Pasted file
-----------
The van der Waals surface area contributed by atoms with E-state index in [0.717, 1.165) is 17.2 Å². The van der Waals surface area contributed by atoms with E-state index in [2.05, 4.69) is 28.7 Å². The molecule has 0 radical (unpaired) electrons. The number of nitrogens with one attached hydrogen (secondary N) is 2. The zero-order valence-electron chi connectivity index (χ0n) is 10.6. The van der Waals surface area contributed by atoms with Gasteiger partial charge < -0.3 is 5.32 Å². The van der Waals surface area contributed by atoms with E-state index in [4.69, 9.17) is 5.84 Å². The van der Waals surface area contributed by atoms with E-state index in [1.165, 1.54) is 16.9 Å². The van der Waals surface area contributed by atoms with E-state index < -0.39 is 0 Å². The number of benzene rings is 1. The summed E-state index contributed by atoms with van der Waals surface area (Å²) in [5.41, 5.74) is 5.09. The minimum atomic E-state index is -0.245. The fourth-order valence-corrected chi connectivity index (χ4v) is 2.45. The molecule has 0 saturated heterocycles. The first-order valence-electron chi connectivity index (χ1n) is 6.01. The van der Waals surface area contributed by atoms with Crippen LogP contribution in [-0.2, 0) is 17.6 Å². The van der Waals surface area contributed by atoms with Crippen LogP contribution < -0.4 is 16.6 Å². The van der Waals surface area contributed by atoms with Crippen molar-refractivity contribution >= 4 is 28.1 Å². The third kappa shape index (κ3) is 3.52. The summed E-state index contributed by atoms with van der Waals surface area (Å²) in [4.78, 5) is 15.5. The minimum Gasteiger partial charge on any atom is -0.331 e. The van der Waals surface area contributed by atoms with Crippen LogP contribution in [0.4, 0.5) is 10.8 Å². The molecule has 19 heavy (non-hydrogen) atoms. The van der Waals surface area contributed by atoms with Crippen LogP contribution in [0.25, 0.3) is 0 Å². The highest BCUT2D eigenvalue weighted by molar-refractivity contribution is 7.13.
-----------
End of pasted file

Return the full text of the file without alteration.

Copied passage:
The van der Waals surface area contributed by atoms with E-state index in [0.717, 1.165) is 17.2 Å². The van der Waals surface area contributed by atoms with E-state index in [2.05, 4.69) is 28.7 Å². The molecule has 0 radical (unpaired) electrons. The number of nitrogens with one attached hydrogen (secondary N) is 2. The zero-order valence-electron chi connectivity index (χ0n) is 10.6. The van der Waals surface area contributed by atoms with Gasteiger partial charge < -0.3 is 5.32 Å². The van der Waals surface area contributed by atoms with E-state index in [4.69, 9.17) is 5.84 Å². The van der Waals surface area contributed by atoms with E-state index in [1.165, 1.54) is 16.9 Å². The van der Waals surface area contributed by atoms with E-state index < -0.39 is 0 Å². The number of benzene rings is 1. The summed E-state index contributed by atoms with van der Waals surface area (Å²) in [5.41, 5.74) is 5.09. The minimum atomic E-state index is -0.245. The fourth-order valence-corrected chi connectivity index (χ4v) is 2.45. The molecule has 0 saturated heterocycles. The first-order valence-electron chi connectivity index (χ1n) is 6.01. The van der Waals surface area contributed by atoms with Crippen LogP contribution in [-0.2, 0) is 17.6 Å². The van der Waals surface area contributed by atoms with Crippen LogP contribution < -0.4 is 16.6 Å². The van der Waals surface area contributed by atoms with Crippen molar-refractivity contribution >= 4 is 28.1 Å². The third kappa shape index (κ3) is 3.52. The summed E-state index contributed by atoms with van der Waals surface area (Å²) in [4.78, 5) is 15.5. The minimum Gasteiger partial charge on any atom is -0.331 e. The van der Waals surface area contributed by atoms with Crippen LogP contribution in [0.4, 0.5) is 10.8 Å². The molecule has 19 heavy (non-hydrogen) atoms. The van der Waals surface area contributed by atoms with Crippen LogP contribution in [0.25, 0.3) is 0 Å². The highest BCUT2D eigenvalue weighted by molar-refractivity contribution is 7.13.